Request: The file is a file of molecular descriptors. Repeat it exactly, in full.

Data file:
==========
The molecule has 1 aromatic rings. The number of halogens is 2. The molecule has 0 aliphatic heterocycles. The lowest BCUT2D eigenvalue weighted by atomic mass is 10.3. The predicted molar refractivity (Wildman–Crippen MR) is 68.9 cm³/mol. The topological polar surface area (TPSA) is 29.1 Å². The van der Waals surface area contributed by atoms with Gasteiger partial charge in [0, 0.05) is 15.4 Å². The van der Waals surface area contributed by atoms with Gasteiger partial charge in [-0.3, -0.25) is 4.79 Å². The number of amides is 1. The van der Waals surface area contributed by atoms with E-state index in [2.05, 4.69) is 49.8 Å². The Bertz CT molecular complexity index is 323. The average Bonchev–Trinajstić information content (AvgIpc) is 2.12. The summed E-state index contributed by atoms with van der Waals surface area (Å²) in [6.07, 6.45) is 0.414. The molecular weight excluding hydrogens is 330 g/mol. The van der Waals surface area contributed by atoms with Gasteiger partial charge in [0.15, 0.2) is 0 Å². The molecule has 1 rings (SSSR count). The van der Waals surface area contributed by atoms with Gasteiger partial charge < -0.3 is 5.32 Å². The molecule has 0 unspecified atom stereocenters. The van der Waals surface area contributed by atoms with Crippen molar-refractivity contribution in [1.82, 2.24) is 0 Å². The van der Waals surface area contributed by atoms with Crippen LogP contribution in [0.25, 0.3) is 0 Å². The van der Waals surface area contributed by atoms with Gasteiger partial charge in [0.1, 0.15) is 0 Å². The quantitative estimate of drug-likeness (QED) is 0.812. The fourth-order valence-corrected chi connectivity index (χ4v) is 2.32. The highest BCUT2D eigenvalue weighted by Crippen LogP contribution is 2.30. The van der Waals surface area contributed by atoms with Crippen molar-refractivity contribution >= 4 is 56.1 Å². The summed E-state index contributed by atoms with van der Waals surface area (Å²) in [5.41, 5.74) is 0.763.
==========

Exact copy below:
The molecule has 1 aromatic rings. The number of halogens is 2. The molecule has 0 aliphatic heterocycles. The lowest BCUT2D eigenvalue weighted by atomic mass is 10.3. The predicted molar refractivity (Wildman–Crippen MR) is 68.9 cm³/mol. The topological polar surface area (TPSA) is 29.1 Å². The van der Waals surface area contributed by atoms with Gasteiger partial charge in [0, 0.05) is 15.4 Å². The van der Waals surface area contributed by atoms with Gasteiger partial charge in [-0.3, -0.25) is 4.79 Å². The number of amides is 1. The van der Waals surface area contributed by atoms with E-state index in [2.05, 4.69) is 49.8 Å². The Bertz CT molecular complexity index is 323. The average Bonchev–Trinajstić information content (AvgIpc) is 2.12. The summed E-state index contributed by atoms with van der Waals surface area (Å²) in [6.07, 6.45) is 0.414. The molecular weight excluding hydrogens is 330 g/mol. The van der Waals surface area contributed by atoms with Gasteiger partial charge in [0.15, 0.2) is 0 Å². The molecule has 1 rings (SSSR count). The van der Waals surface area contributed by atoms with Gasteiger partial charge < -0.3 is 5.32 Å². The molecule has 0 unspecified atom stereocenters. The van der Waals surface area contributed by atoms with Crippen molar-refractivity contribution in [1.82, 2.24) is 0 Å². The van der Waals surface area contributed by atoms with Crippen LogP contribution in [0.25, 0.3) is 0 Å². The van der Waals surface area contributed by atoms with Gasteiger partial charge in [0.1, 0.15) is 0 Å². The quantitative estimate of drug-likeness (QED) is 0.812. The fourth-order valence-corrected chi connectivity index (χ4v) is 2.32. The highest BCUT2D eigenvalue weighted by Crippen LogP contribution is 2.30. The van der Waals surface area contributed by atoms with Crippen molar-refractivity contribution >= 4 is 56.1 Å². The summed E-state index contributed by atoms with van der Waals surface area (Å²) in [5.41, 5.74) is 0.763.